3. Direct students to mark the progress of sugar around the globe by locating and marking each of the locations in the paragraph with a sticker or pushpin on a world map or globe.  Next, connect the locations with a marker line or yarn.  Finally number the locations from the first (New Guinea, to the last, Hawaii.)
  4. Ask students to calculate the distances from New Guinea to India, India to Persia (modern Iran), Iran to the Mediterranean, the Mediterranean to the Azores, and the Azores to Hispaniola in the Caribbean.  What is the total distance sugar traveled to get to the New World?
  5. Discuss as a class why people would go to such lengths (or at least distances) to transplant sugar from its source to other locations.

 

  1. The Demographics of Sugar
  2. Read aloud the passage from the book, “Every day, we live in the world sugar created – where the descendants of Africans live in the Caribbean, in Brazil, in the United States and Canada; where the grandchildren of indentured Indians share those Caribbean islands—and American cities; where the children of China, Japan, the Philippines, and Korea make up the population of Hawaii….”   
  3. Direct students to locate Africa on a world map or globe and to place a sticker or pushpin on it.  Next, have students place markers on the Caribbean, Brazil, the United States, and Canada.  Finally, have students connect the markers to Africa with marker lines or yarn.  Ask students to calculate the distances from Africa to each of the four destinations and then add all four distances.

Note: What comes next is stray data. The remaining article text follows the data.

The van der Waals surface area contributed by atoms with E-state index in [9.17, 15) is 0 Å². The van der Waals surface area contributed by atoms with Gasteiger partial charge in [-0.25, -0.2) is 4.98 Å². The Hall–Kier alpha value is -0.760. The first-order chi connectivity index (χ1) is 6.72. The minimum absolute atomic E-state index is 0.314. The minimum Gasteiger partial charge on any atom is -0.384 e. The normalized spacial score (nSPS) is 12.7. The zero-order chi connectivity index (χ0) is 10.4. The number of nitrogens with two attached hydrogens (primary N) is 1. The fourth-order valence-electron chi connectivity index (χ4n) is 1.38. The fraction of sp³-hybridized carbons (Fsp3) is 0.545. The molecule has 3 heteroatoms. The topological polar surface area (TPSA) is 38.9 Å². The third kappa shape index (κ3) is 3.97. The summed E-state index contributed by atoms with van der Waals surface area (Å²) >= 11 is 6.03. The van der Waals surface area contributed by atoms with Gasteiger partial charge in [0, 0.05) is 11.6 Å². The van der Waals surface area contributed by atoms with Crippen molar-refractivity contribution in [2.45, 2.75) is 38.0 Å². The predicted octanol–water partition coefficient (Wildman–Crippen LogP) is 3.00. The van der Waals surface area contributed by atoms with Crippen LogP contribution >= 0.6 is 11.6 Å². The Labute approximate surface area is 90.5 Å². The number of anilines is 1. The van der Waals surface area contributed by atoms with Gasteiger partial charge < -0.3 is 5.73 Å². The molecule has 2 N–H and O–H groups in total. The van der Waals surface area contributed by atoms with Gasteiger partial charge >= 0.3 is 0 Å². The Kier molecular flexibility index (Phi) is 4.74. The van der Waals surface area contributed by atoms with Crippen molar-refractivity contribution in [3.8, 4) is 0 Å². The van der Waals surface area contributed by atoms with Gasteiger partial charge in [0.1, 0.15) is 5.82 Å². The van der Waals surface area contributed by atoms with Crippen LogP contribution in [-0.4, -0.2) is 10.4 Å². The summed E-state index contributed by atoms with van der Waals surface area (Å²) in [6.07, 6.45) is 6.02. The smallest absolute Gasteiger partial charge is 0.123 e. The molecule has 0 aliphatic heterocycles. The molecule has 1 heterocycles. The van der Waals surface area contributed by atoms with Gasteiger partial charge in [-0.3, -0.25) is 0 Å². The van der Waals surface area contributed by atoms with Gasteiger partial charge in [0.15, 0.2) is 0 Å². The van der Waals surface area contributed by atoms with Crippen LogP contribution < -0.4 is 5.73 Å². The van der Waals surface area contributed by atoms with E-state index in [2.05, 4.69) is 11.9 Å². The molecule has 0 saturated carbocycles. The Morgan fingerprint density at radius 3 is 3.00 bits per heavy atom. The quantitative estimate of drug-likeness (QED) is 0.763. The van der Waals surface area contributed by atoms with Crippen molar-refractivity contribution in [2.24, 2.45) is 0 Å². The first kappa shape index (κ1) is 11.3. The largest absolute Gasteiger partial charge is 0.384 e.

4. As students to locate India on a world map or globe and to place a sticker or pushpin on it.  Next, have students place markers on an island of the Caribbean, such as Cuba, and an American city, such as Los Angeles or New York.  Finally, direct students to connect the markers to India with marker lines or yarn.  Ask students to calculate the distances from India to the two points selected as destinations and then add the two distances.
  5. Finally, direct students to locate the Hawaiian Islands and place a sticker or pushpin on it.  Next place markers on China, Japan, the Philippines, and Korea.  Connect the marker to Hawaii with lines or yarn.  Ask students to calculate the distances from Hawaii to the four destinations and then add all four distances.
  6. Add the three subtotals for a final total of distances.  Ask students to evaluate the impact of sugar on the migration of people worldwide.

 

  1.  Google LitTrips
  2. Visit the Sugar Changed the World website at http://sugarchangedtheworld.com/ to access the Google Lit Trip for the book.  There students can look at maps from the book as transparencies and compare them with current Google Earth views of the same locations.
  3. Students may access imbedded author’s notes with fun facts, many of which did not make it into the book.

 

Additional resources

BBC History has an interactive map on the Abolition of British Slavery at

http://www.bbc.co.uk/history/british/abolition/map/index.shtml which places many of the events of this book into geographic context, providing visual interplay between events in the Caribbean and in Great Britain.


Lesson 1:  The Science of Sugar